Is it blasphemous to say that the problem with Noah is the story? That it may not be substantial enough to float a star-driven, effects-laden, $125-million movie? Or that director Darren Aronofsky’s attempt to hang flesh, blood, human logic and nautical mechanics on a tale that takes up barely 2,500 metaphorical words of biblical text turns out to have been a crazier idea than collecting two of every species on a very big boat and waiting for the flood—a flood, by the way, that only you think is coming?
It comes, of course, but no, God does not actually speak to the fuming ark-builder, played by Russell Crowe, who occupies the center of Aronofsky’s film and its cubits and cubits of special effects. Noah looks skyward; he operates on the edge of mental collapse. He is passionate, obsessed, even homicidal. But he’s pretty sure he knows the divine plan. Because Noah has had a vision.
Likewise Aronofsky. And it’s not entirely dismissible. It ranges far, wide and clumsily in expanding its slender source material, but “Noah” aches with aspiration, its sincerity and ambition virtually leaping off the screen, while Aronofsky’s virtuosity as a visual artist has the viewer praying that the whole enterprise will somehow coalesce into a coherent, convincing story.
Coherent it may well be. There is a flood; there is a renewal of a world that had been drenched in sin. Convincing, however, is another matter. Several of Aronofsky’s more audacious innovations certainly work against him. The Watchers, for example—the “giants” (Nephilim) of Gen 6:4 who, in Aronofsky’s world, are angels of light whom an angry Yahweh has turned to stone, given multiple arms and made to move about like arthritic crabs. There are doves on the wing that seem to have escaped from a toilet-paper commercial. Everything that creepeth upon the earth makes its way, in waves of phylum, genus and species, toward Noah’s lumberous boat; the sequences apparently taxed even the FX capacity of George Lucas’s Industrial Light & Magic. But nothing is going to fit, not on Aronofsky’s ark.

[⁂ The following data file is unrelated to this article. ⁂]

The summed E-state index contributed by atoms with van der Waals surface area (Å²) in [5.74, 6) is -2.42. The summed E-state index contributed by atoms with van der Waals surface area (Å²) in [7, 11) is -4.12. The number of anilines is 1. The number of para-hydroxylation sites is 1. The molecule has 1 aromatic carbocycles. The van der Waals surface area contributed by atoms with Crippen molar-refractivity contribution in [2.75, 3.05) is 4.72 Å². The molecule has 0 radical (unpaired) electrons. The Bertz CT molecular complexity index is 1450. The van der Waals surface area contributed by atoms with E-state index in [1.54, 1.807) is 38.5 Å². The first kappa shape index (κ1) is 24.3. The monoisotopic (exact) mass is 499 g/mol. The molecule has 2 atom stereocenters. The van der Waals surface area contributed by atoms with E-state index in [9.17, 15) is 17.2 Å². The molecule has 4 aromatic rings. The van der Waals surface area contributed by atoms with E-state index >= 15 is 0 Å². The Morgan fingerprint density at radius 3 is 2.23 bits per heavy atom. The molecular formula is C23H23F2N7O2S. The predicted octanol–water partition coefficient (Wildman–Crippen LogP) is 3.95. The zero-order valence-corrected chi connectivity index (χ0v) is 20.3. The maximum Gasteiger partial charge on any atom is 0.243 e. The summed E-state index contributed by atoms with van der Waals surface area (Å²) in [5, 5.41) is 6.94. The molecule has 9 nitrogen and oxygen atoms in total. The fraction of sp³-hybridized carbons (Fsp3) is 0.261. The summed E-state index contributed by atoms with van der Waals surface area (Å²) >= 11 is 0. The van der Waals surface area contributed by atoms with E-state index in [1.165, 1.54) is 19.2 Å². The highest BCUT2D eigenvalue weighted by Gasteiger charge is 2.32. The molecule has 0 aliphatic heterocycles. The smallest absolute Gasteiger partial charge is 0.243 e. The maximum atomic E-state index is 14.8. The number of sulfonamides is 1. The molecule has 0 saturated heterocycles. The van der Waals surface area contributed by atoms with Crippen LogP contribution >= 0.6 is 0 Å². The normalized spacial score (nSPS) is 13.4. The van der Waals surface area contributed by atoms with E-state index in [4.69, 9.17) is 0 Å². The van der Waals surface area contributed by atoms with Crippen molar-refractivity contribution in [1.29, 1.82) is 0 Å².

It’s an interesting conundrum the director has fashioned for himself. As a 13-year-old schoolboy in Brooklyn, he was entered by his teacher in a poetry contest sponsored by the United Nations and his Noah-inspired composition, “The Dove,” won first prize. Thus inspired, Aronofsky has been nursing a Noah fixation for 30-odd years, during which time he has established himself as a visual artist who gleefully bends the rules of filmmaking, but always remains rooted in emotional reality (even the phantasmagorical “Fountain” was about real love and real death).
What he has arrived at with “Noah” is based on irreconcilable desires: to make the Noah story both physically believable and close to faithful. The two aims work against each other. Even as “Noah” is using special effects to promote the idea that thousands of slogging, flying, slithering beasts are making their way onto the Ark, the audience is being provoked constantly into asking, how this can possibly be? The so-called salesmanship is killing the sale.
There is a discordant artistic logic running throughout the film, as Aronofsky tries to stretch the scant details of Genesis into what he wants to accomplish overall. The building of the ark requires real toil and real years—Noah was, after all, 500 years old at the time of his job assignment, and 950 by the time he died. The flinty look of the film, especially at its beginning, portrays a scorched plain, a world that has gone barren and that God has forsaken. It’s unwelcoming, but honest. Then you have the introduction of those craggy watchers, and you don’t know if you are in an art film or a video game.